Notes on "GOWANUS CANAL" by Jim Lampos
I wrote "Gowanus Canal" when I first moved to Brooklyn, where I lived for many years in the working-class neighborhood near the Canal. Today the area is getting chic, with many art galleries springing up. Back then, you’d be hard pressed to get a cop to go down there. I would take long walks at night through the surreal industrial landscape, sometimes not seeing another soul for hours, ending up at the Red Hook piers, looking out over the scuttled fishing boats and tugs, and the Statue of Liberty out in the harbor. But living around there wasn’t all doom and gloom. Take the Red Hook races for example.
Guys from the neighborhood would hold drag races on the Columbia Street pier every Sunday afternoon--it would attract hundreds of people and racers from all over the five boroughs. I’d go there religiously.....two cars would start at the ocean end of the pier, and race each other to the land end. The pier itself would be lined with people--there was barely enough room for anybody--the cars would whizz by you, inches away from the spectators and from each other. Once false move, and everyone was in the harbor! But the drivers were just too good for that--they knew their cars, Chevys, Oldsmobiles, and Caddys, big-ass muscle cars from the late 60s and early 70s that they worked on themselves. It was a real party. The cops finally put an end to it toward the end of the 80’s, and started to generally pay a little more attention to the area. Back then, it was almost completely lawless, which made it a place of unparalleled brutality and surprising beauty.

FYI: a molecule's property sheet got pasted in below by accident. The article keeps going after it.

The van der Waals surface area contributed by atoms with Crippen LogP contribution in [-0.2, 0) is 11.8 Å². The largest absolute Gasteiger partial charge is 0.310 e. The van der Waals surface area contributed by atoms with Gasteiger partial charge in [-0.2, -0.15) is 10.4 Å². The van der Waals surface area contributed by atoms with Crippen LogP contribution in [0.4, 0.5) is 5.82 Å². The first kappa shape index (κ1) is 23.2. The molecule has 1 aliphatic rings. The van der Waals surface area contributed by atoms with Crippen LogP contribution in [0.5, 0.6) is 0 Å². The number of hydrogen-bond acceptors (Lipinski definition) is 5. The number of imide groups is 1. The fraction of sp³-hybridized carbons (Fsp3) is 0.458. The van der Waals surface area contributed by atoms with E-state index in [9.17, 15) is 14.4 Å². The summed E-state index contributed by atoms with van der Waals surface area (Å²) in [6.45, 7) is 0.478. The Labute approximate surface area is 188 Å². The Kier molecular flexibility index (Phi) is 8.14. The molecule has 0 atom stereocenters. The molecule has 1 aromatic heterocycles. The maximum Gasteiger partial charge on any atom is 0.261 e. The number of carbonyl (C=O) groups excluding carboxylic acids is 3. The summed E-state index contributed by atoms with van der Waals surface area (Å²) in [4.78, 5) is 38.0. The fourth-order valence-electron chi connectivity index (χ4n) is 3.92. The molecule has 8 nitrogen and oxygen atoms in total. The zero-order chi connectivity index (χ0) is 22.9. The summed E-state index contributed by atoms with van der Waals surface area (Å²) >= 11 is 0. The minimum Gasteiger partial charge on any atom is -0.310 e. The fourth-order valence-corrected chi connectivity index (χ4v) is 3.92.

The neighborhood down toward the Canal where I lived was very tight knit, most people on the block had lived there for years, some for over 50 years. My next door neighbors were old Vaudeville comedians. Izzy, pushing 90 around then, would put on his striped pants and do his routine for us on summer afternoons. Around the block, I was known as "the guitar guy". A musician stood out like a sore thumb back then! In the poem that follows, I tried hard to get it all down. The brutal and the beautiful. Some of it seems naive to me now, but I wrote it with open eyes, an open mind, and with honesty, which in the end, may be some of the benefits of naiveté. The stories from before my time come verbatim from my neighbors. For those that live near the Canal now, and will live there in future generations, perhaps this poem will help them to know the ghosts that built the streets they walk on, and lived in the houses they now live in. --J.L. 10/26/99
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